Queen offers no details on LGBTQ+ conversion therapy ban


The Queen says that the UK will seek to ban conversion therapy but the announcement of more consultations and a lack of details have infuriated LGBTQ+ activists.

On Tuesday, Queen Elizabeth delivered her speech outlining the government’s legislative plans at the opening of Parliament in London.

It had been anticipated that she would confirm details of the long-promised ban on conversion therapy. The Queen, however, only said that “Measures will be brought forward to address racial and ethnic disparities and ban conversion therapy.”

Following the Queen’s Speech, the Minister for Women and Equalities, Liz Truss, confirmed that the government plans to take legislative steps to ban conversion therapy but only after a “consultation” process.

“The accompanying consultation will seek further views from the public and key stakeholders to ensure that the ban can address the practice while protecting the medical profession; defending freedom of speech; and upholding religious freedom,” said Truss.

Theresa May’s government first proposed the ban in 2018, stating that it “will consider all legislative and non-legislative options to prohibit promoting, offering or conducting conversion therapy,” but little progress has been made.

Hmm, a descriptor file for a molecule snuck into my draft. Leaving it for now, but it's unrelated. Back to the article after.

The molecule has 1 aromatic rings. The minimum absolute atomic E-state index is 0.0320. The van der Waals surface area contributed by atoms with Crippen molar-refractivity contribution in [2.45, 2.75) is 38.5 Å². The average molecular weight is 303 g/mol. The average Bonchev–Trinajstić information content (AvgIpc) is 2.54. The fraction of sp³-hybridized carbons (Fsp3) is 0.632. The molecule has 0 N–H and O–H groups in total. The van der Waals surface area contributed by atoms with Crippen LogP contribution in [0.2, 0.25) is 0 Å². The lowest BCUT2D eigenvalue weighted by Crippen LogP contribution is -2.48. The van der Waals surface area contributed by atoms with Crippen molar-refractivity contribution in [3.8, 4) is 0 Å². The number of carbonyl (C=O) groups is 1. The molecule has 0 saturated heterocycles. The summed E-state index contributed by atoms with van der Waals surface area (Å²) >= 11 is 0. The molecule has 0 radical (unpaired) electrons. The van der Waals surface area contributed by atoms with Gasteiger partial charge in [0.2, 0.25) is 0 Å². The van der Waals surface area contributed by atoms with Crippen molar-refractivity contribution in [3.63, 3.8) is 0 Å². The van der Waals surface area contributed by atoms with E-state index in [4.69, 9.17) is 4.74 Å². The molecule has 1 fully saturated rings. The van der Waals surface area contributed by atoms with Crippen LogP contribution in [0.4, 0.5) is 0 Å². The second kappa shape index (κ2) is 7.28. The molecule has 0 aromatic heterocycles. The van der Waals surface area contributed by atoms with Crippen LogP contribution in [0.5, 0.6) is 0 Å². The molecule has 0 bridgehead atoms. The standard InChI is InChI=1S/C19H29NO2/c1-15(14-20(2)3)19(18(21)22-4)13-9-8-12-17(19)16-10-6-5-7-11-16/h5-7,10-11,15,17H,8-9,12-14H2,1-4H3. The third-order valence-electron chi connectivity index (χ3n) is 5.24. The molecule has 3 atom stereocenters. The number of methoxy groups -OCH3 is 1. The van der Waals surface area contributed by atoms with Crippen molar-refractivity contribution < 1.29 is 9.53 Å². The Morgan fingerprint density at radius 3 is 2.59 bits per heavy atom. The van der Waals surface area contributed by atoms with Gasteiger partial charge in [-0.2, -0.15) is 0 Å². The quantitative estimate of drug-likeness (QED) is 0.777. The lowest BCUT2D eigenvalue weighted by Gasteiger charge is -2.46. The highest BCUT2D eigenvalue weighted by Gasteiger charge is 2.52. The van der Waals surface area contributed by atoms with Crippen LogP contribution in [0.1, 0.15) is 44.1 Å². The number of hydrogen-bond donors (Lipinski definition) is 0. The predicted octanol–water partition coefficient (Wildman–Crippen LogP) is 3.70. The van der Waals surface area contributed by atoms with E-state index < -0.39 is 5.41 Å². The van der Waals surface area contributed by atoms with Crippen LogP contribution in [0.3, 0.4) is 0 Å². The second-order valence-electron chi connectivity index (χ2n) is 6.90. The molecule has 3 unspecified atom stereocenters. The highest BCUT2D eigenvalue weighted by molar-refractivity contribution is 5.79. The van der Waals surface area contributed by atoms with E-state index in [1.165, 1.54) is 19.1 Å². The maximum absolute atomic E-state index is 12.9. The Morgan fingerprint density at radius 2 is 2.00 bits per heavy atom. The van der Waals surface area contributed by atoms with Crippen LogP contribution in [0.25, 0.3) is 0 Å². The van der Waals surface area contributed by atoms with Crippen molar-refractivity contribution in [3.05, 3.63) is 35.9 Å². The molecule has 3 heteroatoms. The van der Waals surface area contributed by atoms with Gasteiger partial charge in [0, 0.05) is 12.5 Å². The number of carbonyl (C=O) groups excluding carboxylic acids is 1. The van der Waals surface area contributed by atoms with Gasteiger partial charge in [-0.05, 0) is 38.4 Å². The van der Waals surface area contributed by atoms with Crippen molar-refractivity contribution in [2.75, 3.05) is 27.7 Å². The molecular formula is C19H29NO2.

LGBTQ+ and human rights campaigner Peter Tatchell welcomed the Queen’s announcement but condemned the “further delay, lack of clarity and absence of a timetable for the ban.”

He said: “The government has been promising this ban for nearly three years and still we don’t have it. We don’t yet know the precise details of this ban and there have been reports that it will not apply to religious bodies and practices. We have had countless studies and consultations. We don’t need any more.”

Tatchell insisted that the legislation cannot allow any religious exemptions. “Faith bodies are the main proponents. The ban needs to be full and comprehensive and provide statutory support for victims and survivors,” he said.

Conversion therapy (sometimes called reparative therapy) is offered by certain therapists and religious counsellors in a misguided attempt to change sexual orientation or gender identity in individuals.

The World Psychiatric Association and many other mental health bodies, including the Psychological Society of South Africa, have asserted that conversion therapy is dangerous and unethical. Despite this, this form of pseudoscientific or religious treatment has been used on LGBTQ+ people for decades and is still being used today.

Nancy Kelley, CEO of LGBTQ+ UK charity Stonewall, agreed that “the news of a consultation is concerning and will be hard for our communities to hear. We don’t need a consultation to know that all practices that seek to convert, suppress, cure or change us are dangerous, abusive and must be banned.”

She added” “The UK Government must publish a comprehensive bill now, as well as a clear timeline for its implementation. As part of the Ban Conversion Therapy coalition, we will continue to hold the UK Government to account on their promise to ban this abhorrent practice for good, everywhere it happens and to everyone it harms, and protect our communities from harm.”

Conversion therapy for minors is banned in a handful of countries and regions, including Germany, but is not expressly outlawed in South Africa.

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